Proof

The above lessons are helpful. With them, we can understand better how great people are able to accomplish so much. They give us a road-map to help us on our own journey. So, one reason we have great people, who become famous, is to help the rest of us understand some of these “lessons of greatness”. They help us understand how they accomplish great things.

But there is another, more important reason. Great people show us what is possible. They show the power of human potential. They give us real life examples of the potential our world has to offer. They are flesh and blood just like us, yet they have done things most people don’t even dare to dream of.

Here’s an example:

For centuries, people assumed the four-minute mile was impossible. The “experts” believed humans simply did not have the physical ability to run that fast.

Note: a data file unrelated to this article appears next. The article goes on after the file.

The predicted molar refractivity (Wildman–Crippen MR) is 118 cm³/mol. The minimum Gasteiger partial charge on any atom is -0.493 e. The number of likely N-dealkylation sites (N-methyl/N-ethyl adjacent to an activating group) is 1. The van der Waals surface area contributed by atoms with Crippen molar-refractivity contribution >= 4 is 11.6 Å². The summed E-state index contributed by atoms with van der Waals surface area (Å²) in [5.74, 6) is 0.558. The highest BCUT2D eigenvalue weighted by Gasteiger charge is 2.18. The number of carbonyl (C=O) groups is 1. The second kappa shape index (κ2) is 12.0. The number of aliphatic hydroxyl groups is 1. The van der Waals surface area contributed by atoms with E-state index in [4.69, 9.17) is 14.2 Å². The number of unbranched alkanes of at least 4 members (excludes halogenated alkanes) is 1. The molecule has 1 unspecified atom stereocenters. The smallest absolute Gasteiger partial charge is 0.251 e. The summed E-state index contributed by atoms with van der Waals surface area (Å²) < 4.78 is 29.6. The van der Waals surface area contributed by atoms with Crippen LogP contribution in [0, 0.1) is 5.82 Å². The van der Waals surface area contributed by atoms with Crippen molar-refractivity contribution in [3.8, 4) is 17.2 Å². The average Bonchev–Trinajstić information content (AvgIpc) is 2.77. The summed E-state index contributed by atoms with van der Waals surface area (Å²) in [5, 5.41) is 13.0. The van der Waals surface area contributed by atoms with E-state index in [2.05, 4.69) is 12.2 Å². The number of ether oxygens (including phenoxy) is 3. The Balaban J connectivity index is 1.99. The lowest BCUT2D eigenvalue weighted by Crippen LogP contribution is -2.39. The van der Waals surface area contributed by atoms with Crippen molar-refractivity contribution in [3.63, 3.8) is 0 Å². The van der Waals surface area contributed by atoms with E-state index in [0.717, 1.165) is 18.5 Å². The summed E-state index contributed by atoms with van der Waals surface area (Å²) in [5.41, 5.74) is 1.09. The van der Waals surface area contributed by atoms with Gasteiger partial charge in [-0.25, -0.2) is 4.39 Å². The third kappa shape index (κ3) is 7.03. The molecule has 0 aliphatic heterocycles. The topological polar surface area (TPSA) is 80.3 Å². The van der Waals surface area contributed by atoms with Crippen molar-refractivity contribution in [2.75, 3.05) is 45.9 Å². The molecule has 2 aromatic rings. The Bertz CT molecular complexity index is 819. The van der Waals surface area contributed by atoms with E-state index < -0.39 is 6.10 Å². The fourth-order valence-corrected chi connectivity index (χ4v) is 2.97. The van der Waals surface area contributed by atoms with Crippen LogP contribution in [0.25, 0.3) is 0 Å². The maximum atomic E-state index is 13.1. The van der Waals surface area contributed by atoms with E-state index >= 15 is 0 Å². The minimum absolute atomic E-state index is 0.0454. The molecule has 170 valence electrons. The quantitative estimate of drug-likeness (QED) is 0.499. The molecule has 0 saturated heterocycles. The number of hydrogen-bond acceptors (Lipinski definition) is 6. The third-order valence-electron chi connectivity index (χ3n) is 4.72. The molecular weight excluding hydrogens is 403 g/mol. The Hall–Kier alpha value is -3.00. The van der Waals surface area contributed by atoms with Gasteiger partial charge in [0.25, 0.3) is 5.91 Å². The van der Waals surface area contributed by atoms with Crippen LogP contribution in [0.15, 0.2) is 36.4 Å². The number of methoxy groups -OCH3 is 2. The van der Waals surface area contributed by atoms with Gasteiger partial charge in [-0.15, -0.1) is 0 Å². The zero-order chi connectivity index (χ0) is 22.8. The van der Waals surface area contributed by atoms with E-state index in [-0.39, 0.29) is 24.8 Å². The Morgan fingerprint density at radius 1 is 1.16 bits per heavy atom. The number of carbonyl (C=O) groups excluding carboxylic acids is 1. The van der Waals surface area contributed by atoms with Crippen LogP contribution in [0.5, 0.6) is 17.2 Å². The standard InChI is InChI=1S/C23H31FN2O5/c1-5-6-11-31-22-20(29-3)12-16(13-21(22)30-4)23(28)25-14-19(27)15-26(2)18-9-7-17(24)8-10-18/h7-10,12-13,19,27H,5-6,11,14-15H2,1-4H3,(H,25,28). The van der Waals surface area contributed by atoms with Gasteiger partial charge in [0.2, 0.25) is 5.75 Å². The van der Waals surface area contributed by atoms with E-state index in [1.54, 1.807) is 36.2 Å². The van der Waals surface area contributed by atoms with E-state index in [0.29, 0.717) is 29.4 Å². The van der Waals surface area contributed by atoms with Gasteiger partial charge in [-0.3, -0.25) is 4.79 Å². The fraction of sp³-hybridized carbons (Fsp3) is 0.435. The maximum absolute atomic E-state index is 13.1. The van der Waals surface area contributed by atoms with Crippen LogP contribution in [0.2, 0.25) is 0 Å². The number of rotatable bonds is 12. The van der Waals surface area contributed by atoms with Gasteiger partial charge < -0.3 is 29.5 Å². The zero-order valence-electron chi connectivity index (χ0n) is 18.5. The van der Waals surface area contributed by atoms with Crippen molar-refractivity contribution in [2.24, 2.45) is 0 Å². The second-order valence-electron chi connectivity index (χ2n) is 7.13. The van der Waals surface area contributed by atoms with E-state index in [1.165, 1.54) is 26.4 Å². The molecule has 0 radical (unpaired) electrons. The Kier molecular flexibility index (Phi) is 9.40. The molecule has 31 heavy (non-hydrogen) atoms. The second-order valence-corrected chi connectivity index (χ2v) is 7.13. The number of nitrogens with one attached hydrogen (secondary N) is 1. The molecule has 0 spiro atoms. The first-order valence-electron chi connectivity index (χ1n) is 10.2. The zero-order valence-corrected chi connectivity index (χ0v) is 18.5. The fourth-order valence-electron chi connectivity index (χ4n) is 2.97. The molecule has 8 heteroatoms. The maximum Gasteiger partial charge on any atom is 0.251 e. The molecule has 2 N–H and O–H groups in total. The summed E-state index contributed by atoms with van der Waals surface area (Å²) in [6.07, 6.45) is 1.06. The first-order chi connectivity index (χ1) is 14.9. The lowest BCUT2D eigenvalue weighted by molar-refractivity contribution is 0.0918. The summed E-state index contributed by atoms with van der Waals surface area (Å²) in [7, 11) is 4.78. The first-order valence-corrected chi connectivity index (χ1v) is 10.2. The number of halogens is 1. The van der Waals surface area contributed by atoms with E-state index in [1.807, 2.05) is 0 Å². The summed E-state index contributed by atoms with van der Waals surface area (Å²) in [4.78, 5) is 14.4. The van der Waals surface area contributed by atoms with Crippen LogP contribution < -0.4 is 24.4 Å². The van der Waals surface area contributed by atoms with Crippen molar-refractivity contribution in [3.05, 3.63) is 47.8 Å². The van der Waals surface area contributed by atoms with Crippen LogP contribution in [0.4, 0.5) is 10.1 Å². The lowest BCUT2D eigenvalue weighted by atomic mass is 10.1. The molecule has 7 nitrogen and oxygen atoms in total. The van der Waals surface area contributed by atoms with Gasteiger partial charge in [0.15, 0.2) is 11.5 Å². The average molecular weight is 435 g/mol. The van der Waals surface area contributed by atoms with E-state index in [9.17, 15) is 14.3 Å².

Then in 1954, Roger Bannister did the impossible. He ran a mile in less than four minutes. Six weeks later, another person broke the four-minute barrier. Since then dozens of runners have done the same thing.

Once one person broke through the magical barrier, it was easier for others to do the same thing. They knew it was possible because another person had already done it.

We put great people on pedestals. We do this so they can remind us we can all be great. They are real-life examples that we all have a purpose. We all have unique talents and skills. We all have the ability to accomplish great things in our lives.

They help us see what does not yet exist for us. They help us see our dreams by achieving theirs. They help us have the faith and courage and persistence and focus we need to make our dreams happen. The great people in our world do a great service to the rest of us.

So, next time you meet someone famous who has accomplished great things, shake their hand and thank them. I know I will.

(Photo credit: Tirachard Kumtanom from Pexels)